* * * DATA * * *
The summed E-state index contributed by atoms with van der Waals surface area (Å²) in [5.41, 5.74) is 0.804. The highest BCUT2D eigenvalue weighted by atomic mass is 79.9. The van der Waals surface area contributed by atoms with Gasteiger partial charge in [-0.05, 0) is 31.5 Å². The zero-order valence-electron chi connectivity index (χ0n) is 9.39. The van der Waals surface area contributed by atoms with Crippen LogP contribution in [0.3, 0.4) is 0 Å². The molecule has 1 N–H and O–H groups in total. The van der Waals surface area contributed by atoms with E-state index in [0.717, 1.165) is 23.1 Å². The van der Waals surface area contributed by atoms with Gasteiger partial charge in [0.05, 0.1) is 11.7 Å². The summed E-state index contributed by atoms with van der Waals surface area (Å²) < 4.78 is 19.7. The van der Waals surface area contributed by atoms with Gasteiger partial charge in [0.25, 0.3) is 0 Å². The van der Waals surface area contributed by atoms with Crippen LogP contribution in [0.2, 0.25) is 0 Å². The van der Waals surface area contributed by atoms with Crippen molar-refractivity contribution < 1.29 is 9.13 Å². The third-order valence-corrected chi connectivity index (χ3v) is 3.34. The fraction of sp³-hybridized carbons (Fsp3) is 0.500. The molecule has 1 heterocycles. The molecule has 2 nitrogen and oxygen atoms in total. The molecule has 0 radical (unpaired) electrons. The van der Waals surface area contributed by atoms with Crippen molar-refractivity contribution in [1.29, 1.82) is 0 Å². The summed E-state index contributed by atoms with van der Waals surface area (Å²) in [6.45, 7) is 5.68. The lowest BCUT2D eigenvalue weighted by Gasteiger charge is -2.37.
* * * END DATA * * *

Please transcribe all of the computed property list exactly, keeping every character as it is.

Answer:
The summed E-state index contributed by atoms with van der Waals surface area (Å²) in [5.41, 5.74) is 0.804. The highest BCUT2D eigenvalue weighted by atomic mass is 79.9. The van der Waals surface area contributed by atoms with Gasteiger partial charge in [-0.05, 0) is 31.5 Å². The zero-order valence-electron chi connectivity index (χ0n) is 9.39. The van der Waals surface area contributed by atoms with Crippen LogP contribution in [0.3, 0.4) is 0 Å². The molecule has 1 N–H and O–H groups in total. The van der Waals surface area contributed by atoms with E-state index in [0.717, 1.165) is 23.1 Å². The van der Waals surface area contributed by atoms with Gasteiger partial charge in [0.05, 0.1) is 11.7 Å². The summed E-state index contributed by atoms with van der Waals surface area (Å²) < 4.78 is 19.7. The van der Waals surface area contributed by atoms with Gasteiger partial charge in [0.25, 0.3) is 0 Å². The van der Waals surface area contributed by atoms with Crippen LogP contribution in [0.2, 0.25) is 0 Å². The van der Waals surface area contributed by atoms with Crippen molar-refractivity contribution < 1.29 is 9.13 Å². The third-order valence-corrected chi connectivity index (χ3v) is 3.34. The fraction of sp³-hybridized carbons (Fsp3) is 0.500. The molecule has 1 heterocycles. The molecule has 2 nitrogen and oxygen atoms in total. The molecule has 0 radical (unpaired) electrons. The van der Waals surface area contributed by atoms with Crippen molar-refractivity contribution in [1.29, 1.82) is 0 Å². The summed E-state index contributed by atoms with van der Waals surface area (Å²) in [6.45, 7) is 5.68. The lowest BCUT2D eigenvalue weighted by Gasteiger charge is -2.37.